When Mrs. Bergstrom, my first grade teacher, let go of my hand, I wasn’t afraid. She set me free in this open and beautiful world. There was life all around me. Book after book. Page after page. The words brushed against my arm, warm and worn, as the sleeve of my grandfather’s coat.

Some might say it is only nostalgia. But what is nostalgia? For me, it is not wanting to live in the past. No, for me, I see it as proof. A living and palpable proof of how it feels to be open. It is a reminder of how glorious life can be. A documentation of the extraordinary doors — the doors that let you in, the ones that set you free.

I don’t know what today will bring. But I know what it feels like to be open. I need no explanation. I brush against the familiar, and walk into the sun.


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Limitless.

I can still remember the smell — the sweetness of wax, color, and possibility — opening the box of Crayola crayons for the first time in Washington Elementary. I had a box of 24. Not the largest box, but not the smallest. And I loved it. Oh, how I loved it. 

Jackie sat next to me in a brand new designer mark dress — both her dress and hair, freshly ironed. I can see her opening that box of 64 — that box of 64 that also had the sharpener. I could hear the ooohs and aaahs of those who gravitated around her. What would she create? Oh, surely it would be beautiful! It had to be beautiful with all those colors!

Mrs. Strand directed us to sit at our desks. She told us to pull out our blank, white construction paper. Not our Big Chief tablets, those were ruled, she explained. Those we would use for writing. What I concluded from these directions then, with our paper and our crayons — there were no rules!  Yes, I thought! There was that smell of possibility once again. 

Mrs. Strand then gave us the gift that I am most grateful for – the gift of time. Time to create. Whatever you want, she said. I can still feel the paper between my fingers. The feel of how the waxy colors connected.

I never spoke in class. I was very shy — some said, painfully, but it felt good to me. I was just waiting. Preparing. And I used the 24. And combined and shaded. Multiplying my colors. Creating depth. Well beyond 24. Beyond 48. Beyond 64. It was limitless. I had time. And a quiet confidence. 

Someone had taught me. Through lesson or example, I can’t be sure. I suppose it was my grandfather, grandmother, mother — probably all three. Use what you have. This was so freeing. It kept me free from the jealous ooohs and aaahs. Kept me free from worrying about what every other “Jackie” had. This gift created a world of wonder at my own fingertips. It still carries me. 

I found a box of colored pencils yesterday. Probably Dominique’s kids left them behind. Almost unused. Pencils are not my normal medium, but there it was, a box full of possibility. So I took the time. I shaded and combined. And it was all limitless once again. No rules. No constraints. No numbers. It, I, smelled of everything possible.

The morning sun is rising. The sky is open with possibility. I’ll see you up there!


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Just breathe.

There seemed to be holes everywhere in our neighborhood. Someone was digging a well. Planting a tree. Burying something you preferred not to know about. And as kids, in this neighborhood full of holes, we seemed to be constantly running. Chasing the sun, knowing it would set long before we were ready, and we would be called home.

It was behind our green house that I fell into my first hole. Maybe it was for the sewer pipe, I don’t know, but we were running. I was just a little ahead of Cathy. I turned the corner at full speed, laughing, not looking for danger (I had not yet been exposed). And then, from her perspective, I dropped out of sight. Literally. Flat on my back. I’m not sure who was more surprised. I couldn’t breathe. The wind was knocked out of me. I signaled with my shifting eyes, and head, and somehow she knew, like in every Lassie conversation, to go get a ladder. I say “a ladder,” because in this neighborhood full of holes, there would always be a ladder leaning against someone’s garage door.  By the time she returned, my lungs were once again filled with summer air and I climbed up the wooden rungs.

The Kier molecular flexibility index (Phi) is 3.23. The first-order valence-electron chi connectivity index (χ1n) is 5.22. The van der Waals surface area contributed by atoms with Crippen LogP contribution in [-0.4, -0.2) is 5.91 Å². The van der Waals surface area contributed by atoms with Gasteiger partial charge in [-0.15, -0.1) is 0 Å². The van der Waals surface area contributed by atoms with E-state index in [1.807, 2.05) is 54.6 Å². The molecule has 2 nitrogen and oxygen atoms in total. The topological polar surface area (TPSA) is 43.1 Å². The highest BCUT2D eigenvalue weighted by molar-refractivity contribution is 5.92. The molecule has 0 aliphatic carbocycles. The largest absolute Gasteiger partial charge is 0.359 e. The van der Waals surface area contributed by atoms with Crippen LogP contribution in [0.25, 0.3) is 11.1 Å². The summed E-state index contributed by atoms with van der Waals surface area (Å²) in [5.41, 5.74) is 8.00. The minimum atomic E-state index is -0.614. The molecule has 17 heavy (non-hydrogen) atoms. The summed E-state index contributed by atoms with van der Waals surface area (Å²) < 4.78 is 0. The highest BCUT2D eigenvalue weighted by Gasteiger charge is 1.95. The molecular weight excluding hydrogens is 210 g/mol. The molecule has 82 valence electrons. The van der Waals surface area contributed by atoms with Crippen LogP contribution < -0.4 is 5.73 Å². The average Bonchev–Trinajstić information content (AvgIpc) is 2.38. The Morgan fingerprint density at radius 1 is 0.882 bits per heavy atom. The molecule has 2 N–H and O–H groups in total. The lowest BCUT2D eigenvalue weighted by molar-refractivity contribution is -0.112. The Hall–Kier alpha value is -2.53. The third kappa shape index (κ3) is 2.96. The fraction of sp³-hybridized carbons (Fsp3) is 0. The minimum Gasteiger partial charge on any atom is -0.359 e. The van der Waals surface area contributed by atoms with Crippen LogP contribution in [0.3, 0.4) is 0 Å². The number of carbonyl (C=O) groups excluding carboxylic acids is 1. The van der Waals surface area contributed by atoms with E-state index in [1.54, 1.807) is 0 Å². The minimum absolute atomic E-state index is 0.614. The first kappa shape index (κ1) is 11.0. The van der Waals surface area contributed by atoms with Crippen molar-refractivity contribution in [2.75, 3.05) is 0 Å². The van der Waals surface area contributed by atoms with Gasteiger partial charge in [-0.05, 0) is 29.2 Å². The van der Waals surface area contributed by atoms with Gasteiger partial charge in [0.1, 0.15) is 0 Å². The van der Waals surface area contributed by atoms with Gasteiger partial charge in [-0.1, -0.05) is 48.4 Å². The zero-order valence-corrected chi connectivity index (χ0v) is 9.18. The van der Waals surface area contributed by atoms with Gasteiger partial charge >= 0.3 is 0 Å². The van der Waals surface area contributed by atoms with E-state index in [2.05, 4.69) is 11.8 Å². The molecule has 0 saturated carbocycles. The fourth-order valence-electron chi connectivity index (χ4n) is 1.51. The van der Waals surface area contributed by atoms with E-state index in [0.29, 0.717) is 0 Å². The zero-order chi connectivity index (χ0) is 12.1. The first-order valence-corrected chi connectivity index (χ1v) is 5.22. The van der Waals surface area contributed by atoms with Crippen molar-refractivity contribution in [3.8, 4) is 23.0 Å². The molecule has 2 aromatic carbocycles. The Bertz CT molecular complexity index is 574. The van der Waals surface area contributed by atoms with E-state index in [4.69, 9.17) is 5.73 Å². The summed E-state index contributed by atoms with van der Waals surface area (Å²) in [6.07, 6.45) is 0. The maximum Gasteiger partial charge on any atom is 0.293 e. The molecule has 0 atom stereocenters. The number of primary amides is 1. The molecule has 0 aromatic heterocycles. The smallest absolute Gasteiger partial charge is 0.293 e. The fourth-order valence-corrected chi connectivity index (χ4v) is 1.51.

Because that’s what we did, you see. We saved each other. And most importantly, I suppose, we offered up the reason to believe that someone would be there for us. And this is what kept us running. For me, it still does. It gives me the strength to keep going, even with the knowledge that life’s path is full of them – these holes that will try to swallow us. I still believe in the kindness of those around me. The ladders that will be offered. The strength to get myself higher. Forever chasing the sun.


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Daring greatly.

It seemed easy to make friends in school. They sat you next to about 30 options. Gave you subjects to talk about. Offered common enemies like rules and detention. Supplied the games and gyms. Put you in pools and on buses, all together.

And that was enough for most. But it seemed like there should be more. “Wasn’t there more to it? Wasn’t it all supposed to mean something?” I asked my best friend in my yellow bedroom on Van Dyke Road. Cindy thought about it. I mean, she didn’t laugh, but really thought about it, and I suppose that’s why we were friends. We understood each other. Even in our preteens, we sought more than they could possibly offer at Washington Elementary, or even Central Junior High.

We both agreed that there had to be more. But how did you get it? That was the bigger question. I searched for years. I can’t tell you the exact moment. They came in whispers. Small bits. I wrote words for my mother. And we connected deeply. A poem for my grandfather’s funeral. And I was a part of a family. I began to expose my heart. I suppose I stopped looking for what could be offered to me, and began to offer what I had. And it was bigger! Better! It meant something! It meant all and more than I had dreamed of in shades of yellow. This is how I would connect. How I still connect.